A study of the history of the US Navy's gunboats and their role in building a worldwide American naval presence abroad and in combat, from the Yangtze era through to World War II.
For more than half a century, American gunboats were the ships often responsible for policing small crises and provided deterrence and fast-response capabilities around the world – showing the flag, landing armed parties, patrolling river and littoral areas, and protecting ex-pats. They were often the United States' most-visible and constant military presence in far-flung foreign lands, and were most closely associated with the Far East, particularly the Philippines and China. Most famous, of course, was the multinational Yangtze Patrol.
Many US gunboats were built, purchased or reassembled overseas where they usually served out their entire careers, never coming within 7,000 miles of the national homeland which they served. Numerous gunboats were captured from the Spanish during the 1898 war, many being raised from shallow graves, refurbished, and commissioned into USN service.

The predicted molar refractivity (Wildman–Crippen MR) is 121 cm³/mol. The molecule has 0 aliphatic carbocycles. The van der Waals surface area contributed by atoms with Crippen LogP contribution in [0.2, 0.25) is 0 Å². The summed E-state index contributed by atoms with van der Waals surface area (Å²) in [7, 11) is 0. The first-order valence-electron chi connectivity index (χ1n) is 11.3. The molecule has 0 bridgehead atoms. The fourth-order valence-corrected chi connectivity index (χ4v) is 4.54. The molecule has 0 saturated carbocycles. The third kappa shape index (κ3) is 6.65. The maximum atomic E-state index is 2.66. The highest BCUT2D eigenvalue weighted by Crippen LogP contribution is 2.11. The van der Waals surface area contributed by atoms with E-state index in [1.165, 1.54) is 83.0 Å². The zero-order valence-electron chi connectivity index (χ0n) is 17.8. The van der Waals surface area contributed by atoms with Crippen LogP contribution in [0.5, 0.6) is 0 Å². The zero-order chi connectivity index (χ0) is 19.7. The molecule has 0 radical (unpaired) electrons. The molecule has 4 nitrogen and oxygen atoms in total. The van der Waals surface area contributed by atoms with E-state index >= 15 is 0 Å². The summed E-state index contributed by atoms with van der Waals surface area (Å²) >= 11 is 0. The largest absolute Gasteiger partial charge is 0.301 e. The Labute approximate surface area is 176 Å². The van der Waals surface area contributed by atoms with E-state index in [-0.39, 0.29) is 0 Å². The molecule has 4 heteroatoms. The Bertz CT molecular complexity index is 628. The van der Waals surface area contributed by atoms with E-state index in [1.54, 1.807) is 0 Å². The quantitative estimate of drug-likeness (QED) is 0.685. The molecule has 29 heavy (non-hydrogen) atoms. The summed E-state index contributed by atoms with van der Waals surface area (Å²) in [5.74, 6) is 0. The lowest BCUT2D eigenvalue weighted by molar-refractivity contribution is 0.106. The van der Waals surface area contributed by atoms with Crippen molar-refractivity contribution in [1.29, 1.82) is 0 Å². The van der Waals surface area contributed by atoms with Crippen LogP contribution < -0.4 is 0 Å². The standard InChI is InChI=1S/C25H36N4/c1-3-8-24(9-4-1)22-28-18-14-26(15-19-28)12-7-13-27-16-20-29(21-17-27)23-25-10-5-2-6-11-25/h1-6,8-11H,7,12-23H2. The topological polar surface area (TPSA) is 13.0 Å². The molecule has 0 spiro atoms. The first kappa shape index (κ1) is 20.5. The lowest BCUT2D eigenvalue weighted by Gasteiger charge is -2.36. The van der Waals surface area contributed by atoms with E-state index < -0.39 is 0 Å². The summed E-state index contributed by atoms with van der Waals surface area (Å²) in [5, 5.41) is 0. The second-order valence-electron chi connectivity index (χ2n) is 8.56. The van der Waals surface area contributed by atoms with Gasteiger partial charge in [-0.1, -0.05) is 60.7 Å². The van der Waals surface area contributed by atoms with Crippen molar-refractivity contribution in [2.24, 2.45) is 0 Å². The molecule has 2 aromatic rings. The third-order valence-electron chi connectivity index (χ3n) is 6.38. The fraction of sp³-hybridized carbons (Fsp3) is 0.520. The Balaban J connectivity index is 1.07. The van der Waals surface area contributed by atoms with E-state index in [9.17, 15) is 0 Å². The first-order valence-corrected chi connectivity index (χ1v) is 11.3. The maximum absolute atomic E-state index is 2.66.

The classic haunt of US gunboats was the Asiatic Station of China and the Philippines. Gunboat service overseas was typically exotic and the sailors' lives were often exciting and unpredictable. The major operational theatres associated with the US gunboats were the pre-1898 cruises and patrols of the earliest steel gunboats, the Spanish-American War of 1898 (both the Philippines and the Caribbean), the guerilla wars of the early 20th century Philippines and Latin America, the Asiatic Fleet and Yangtze Patrol of the 1890s–1930s, and finally World War II, which largely entailed operations in China, the Philippines, the Dutch East Indies, Alaska, and on convoy routes. It was Japan's sudden 1941–1942 'Centrifugal Offensive' that effectively spelled the beginning of the end not just of most American gunboats, but also the century-old world order in Asia that had provided US gunboats with their primary mission.